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Projects and Funding

There are five integrating themes that link the three studies of this Center, including:

  1. Utilization of the theoretical risk model,
  2. Assessment of a core group of risk and protective factors,
  3. Focus on the prediction of secondary conditions as a prelude to prevention,
  4. Inclusion of underserved populations; and
  5. Commitment to long-term follow-up within the research design (i.e., either longitudinal data is collected, or it will be collected in future follow-ups).

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Risk and protective factors for secondary conditions: A 15-year longitudinal study

The purpose of this study is to identify risk and protective factors for future secondary conditions to increase knowledge that can be used to develop prevention strategies targeting factors most predictive of the greatest number of secondary conditions. This study builds upon the baseline data collection in 1997-1998 (n = 1386) and a 10-year follow-up conducted in 2007-2009. The majority of the same set of risk and protective measures were administered on both occasions along with a more detailed set of outcome measures that included pain, fatigue and spasticity (among others). The proposed study expands upon previous work by increasing the longitudinal interval to 15 years, identifying 5-year changes in predictors of secondary condition variables that were added during the last follow-up (i.e., those with no previous longitudinal data), and by using the augmented sample, including those who first participated in 2007-2009 (n = 1755).

Specific Aims:

  • Define the factor structure of both health behaviors and secondary conditions using newly collected data in order to establish a measurement model from which risk and protective behaviors may be linked to secondary health conditions.
  • Identify the stability of secondary conditions over five-year and 15-year intervals.
  • We will develop a latent model that links risk and protective factors from each level of the general theoretical risk model with future secondary conditions and health outcomes using five-year and 15-year longitudinal data as predictors.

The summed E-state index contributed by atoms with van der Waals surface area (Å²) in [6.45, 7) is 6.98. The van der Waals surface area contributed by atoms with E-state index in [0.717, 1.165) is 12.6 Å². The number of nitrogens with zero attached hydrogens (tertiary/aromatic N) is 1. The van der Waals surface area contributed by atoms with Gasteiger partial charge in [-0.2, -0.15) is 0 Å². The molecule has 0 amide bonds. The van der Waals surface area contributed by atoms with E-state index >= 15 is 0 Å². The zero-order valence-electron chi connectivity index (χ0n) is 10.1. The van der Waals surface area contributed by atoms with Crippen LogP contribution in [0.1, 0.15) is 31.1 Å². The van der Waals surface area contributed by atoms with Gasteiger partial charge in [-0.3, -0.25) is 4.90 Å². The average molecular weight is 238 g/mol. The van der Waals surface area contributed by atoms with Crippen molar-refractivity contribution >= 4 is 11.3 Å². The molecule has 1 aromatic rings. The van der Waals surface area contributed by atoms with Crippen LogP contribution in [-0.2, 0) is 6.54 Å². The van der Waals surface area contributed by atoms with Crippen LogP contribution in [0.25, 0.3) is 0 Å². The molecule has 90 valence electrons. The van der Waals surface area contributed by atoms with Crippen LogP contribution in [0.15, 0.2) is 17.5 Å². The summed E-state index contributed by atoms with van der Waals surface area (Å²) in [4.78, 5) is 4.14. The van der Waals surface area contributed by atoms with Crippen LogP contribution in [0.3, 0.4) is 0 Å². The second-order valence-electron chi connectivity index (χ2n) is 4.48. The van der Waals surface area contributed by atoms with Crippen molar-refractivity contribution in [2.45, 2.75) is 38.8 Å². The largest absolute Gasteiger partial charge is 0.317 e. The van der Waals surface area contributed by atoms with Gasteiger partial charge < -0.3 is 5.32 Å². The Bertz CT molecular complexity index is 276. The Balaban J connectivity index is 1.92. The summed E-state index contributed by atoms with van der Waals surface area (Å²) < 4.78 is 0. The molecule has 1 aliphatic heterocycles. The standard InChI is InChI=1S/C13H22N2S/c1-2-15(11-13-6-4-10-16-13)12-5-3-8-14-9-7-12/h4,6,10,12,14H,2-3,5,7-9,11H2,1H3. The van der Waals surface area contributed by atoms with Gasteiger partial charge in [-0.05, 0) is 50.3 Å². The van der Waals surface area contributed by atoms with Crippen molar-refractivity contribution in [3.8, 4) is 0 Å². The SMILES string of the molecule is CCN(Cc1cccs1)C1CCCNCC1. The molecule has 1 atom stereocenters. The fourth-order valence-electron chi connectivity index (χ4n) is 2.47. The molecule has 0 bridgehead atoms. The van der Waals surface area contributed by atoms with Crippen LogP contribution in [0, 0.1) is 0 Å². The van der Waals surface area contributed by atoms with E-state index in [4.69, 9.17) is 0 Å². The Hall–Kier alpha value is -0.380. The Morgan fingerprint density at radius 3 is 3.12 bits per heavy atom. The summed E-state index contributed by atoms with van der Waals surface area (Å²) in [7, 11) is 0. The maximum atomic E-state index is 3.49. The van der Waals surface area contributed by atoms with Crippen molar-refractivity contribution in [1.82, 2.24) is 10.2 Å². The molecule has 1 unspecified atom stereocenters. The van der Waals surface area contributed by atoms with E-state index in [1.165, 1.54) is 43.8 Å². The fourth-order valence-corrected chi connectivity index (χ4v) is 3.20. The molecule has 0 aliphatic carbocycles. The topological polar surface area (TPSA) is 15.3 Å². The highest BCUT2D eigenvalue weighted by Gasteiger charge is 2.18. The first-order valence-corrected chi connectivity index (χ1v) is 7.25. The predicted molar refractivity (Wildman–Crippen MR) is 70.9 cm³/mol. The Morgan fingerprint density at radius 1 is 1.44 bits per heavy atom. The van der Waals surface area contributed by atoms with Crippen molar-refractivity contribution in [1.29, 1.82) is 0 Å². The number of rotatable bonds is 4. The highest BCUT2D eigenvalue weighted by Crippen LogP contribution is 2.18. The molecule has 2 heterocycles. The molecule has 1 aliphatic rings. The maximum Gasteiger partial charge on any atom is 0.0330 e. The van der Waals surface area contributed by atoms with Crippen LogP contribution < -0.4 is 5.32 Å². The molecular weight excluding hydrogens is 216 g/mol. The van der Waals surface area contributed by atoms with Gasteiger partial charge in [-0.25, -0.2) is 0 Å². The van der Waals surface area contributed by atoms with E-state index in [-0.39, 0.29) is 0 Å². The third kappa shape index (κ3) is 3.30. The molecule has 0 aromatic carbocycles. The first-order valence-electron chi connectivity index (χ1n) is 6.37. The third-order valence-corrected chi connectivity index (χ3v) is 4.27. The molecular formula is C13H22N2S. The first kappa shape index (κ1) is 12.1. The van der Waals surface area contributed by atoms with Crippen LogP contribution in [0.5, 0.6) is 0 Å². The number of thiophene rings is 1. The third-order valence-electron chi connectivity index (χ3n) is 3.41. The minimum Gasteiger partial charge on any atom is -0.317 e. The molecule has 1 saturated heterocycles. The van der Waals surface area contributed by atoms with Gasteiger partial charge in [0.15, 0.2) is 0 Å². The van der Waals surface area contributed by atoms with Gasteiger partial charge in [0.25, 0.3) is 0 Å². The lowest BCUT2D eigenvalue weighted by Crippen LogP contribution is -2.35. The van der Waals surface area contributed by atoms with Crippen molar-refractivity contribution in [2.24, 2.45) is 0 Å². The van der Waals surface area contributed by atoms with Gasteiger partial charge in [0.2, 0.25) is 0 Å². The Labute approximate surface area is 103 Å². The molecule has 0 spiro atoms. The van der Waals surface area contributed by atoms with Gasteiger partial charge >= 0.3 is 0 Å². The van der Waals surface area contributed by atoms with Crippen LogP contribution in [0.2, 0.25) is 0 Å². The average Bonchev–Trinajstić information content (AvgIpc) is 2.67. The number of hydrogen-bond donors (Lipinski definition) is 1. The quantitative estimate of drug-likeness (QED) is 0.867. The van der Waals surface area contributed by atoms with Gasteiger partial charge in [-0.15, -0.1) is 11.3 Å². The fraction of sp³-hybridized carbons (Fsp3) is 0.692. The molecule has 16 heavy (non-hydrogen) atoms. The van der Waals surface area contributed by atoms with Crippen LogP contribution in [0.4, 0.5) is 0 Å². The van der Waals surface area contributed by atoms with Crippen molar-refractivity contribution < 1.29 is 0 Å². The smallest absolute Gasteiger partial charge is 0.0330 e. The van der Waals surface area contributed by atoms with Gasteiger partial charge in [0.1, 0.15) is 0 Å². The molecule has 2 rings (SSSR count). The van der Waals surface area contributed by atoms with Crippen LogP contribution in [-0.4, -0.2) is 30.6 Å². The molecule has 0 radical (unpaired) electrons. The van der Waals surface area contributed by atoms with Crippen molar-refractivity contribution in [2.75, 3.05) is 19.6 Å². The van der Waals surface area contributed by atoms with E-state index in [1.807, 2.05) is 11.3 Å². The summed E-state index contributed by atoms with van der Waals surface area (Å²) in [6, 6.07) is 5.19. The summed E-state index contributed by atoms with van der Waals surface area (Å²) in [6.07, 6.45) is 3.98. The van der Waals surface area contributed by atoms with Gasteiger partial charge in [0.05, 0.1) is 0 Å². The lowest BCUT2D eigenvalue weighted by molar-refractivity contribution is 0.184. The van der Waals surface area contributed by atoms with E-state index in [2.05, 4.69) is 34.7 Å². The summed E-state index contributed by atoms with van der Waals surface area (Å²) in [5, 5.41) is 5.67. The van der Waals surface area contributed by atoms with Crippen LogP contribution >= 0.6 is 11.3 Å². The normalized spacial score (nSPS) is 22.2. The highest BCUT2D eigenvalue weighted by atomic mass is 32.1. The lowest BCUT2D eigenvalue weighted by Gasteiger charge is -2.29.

Association of health services with secondary conditions: Use of a population-based cohort of persons with SCI in South Carolina.

This study will make two unique contributions including: (a) use of a population-based cohort and (b) analysis of the relationship of health services, including initial inpatient and outpatient rehabilitation. Population-based cohorts capture all acute SCIs in a given region and facilitate investigations among those who are in the most vulnerable positions, including those who have limited or no rehabilitative services after SCI onset. The second unique characteristic is the direct assessment of the role of health services in the development of secondary conditions, including direct comparisons of those receiving different types of rehabilitation (19% of a group surveyed from the surveillance system received neither inpatient nor outpatient rehabilitation).

Specific Aims:

  • Establish the underlying factor structure of the outcome measures.
  • Evaluate the association of rehabilitation services after SCI onset with race-ethnicity and secondary conditions, where rehabilitative services are defined as: (1) both inpatient and outpatient rehabilitation, (2) inpatient rehabilitation only, (3) outpatient rehabilitation only, (4) no organized rehabilitative services.
  • Test hypotheses regarding mediational relationships between race, access to services, and secondary conditions.


Risk of Metabolic Syndrome: A 17 year longitudinal study

Identification of risk factors for MetS and the relationship of MetS with other chronic secondary conditions is essential for preventing MetS after SCI. Because of the existing data on biomarkers on 845 participants, this study presents a unique opportunity to identify changes in MetS over a 17-year period.

Specific Aims:

  • Identify the magnitude of 17 year changes in biomarker indicators of MetS.
  • Identify the association of MetS with other secondary conditions, including those six factors identified in previous research (e.g., pressure ulcers, symptoms of infections), and in new areas included in the expanded data collection (e.g, pain, fatigue).
  • Identify the extent to which MetS is predicted by the risk and protective factors that have been associated with other secondary conditions as defined by the theoretical risk model.
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